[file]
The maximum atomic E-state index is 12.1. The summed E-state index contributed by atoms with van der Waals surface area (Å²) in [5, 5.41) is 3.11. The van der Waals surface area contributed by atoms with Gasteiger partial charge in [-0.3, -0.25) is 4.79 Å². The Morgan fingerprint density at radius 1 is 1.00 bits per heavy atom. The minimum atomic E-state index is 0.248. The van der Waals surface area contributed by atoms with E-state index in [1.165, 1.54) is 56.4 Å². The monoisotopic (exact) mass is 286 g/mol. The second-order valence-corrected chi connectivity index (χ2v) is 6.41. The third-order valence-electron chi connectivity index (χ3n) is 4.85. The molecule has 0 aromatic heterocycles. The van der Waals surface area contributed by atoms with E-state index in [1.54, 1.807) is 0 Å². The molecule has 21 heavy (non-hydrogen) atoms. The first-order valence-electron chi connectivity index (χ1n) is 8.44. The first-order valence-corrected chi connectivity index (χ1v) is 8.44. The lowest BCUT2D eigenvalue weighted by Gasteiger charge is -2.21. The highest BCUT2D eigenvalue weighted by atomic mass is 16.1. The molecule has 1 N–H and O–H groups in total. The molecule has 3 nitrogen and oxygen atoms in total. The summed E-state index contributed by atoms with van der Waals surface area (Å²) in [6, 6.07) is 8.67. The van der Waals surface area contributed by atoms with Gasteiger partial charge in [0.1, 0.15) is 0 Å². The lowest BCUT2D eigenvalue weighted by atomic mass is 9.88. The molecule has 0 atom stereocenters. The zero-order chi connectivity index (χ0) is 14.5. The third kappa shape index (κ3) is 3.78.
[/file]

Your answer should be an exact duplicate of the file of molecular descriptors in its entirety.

The maximum atomic E-state index is 12.1. The summed E-state index contributed by atoms with van der Waals surface area (Å²) in [5, 5.41) is 3.11. The van der Waals surface area contributed by atoms with Gasteiger partial charge in [-0.3, -0.25) is 4.79 Å². The Morgan fingerprint density at radius 1 is 1.00 bits per heavy atom. The minimum atomic E-state index is 0.248. The van der Waals surface area contributed by atoms with E-state index in [1.165, 1.54) is 56.4 Å². The monoisotopic (exact) mass is 286 g/mol. The second-order valence-corrected chi connectivity index (χ2v) is 6.41. The third-order valence-electron chi connectivity index (χ3n) is 4.85. The molecule has 0 aromatic heterocycles. The van der Waals surface area contributed by atoms with E-state index in [1.54, 1.807) is 0 Å². The molecule has 21 heavy (non-hydrogen) atoms. The first-order valence-electron chi connectivity index (χ1n) is 8.44. The first-order valence-corrected chi connectivity index (χ1v) is 8.44. The lowest BCUT2D eigenvalue weighted by Gasteiger charge is -2.21. The highest BCUT2D eigenvalue weighted by atomic mass is 16.1. The molecule has 1 N–H and O–H groups in total. The molecule has 3 nitrogen and oxygen atoms in total. The summed E-state index contributed by atoms with van der Waals surface area (Å²) in [6, 6.07) is 8.67. The van der Waals surface area contributed by atoms with Gasteiger partial charge in [0.1, 0.15) is 0 Å². The lowest BCUT2D eigenvalue weighted by atomic mass is 9.88. The molecule has 0 atom stereocenters. The zero-order chi connectivity index (χ0) is 14.5. The third kappa shape index (κ3) is 3.78.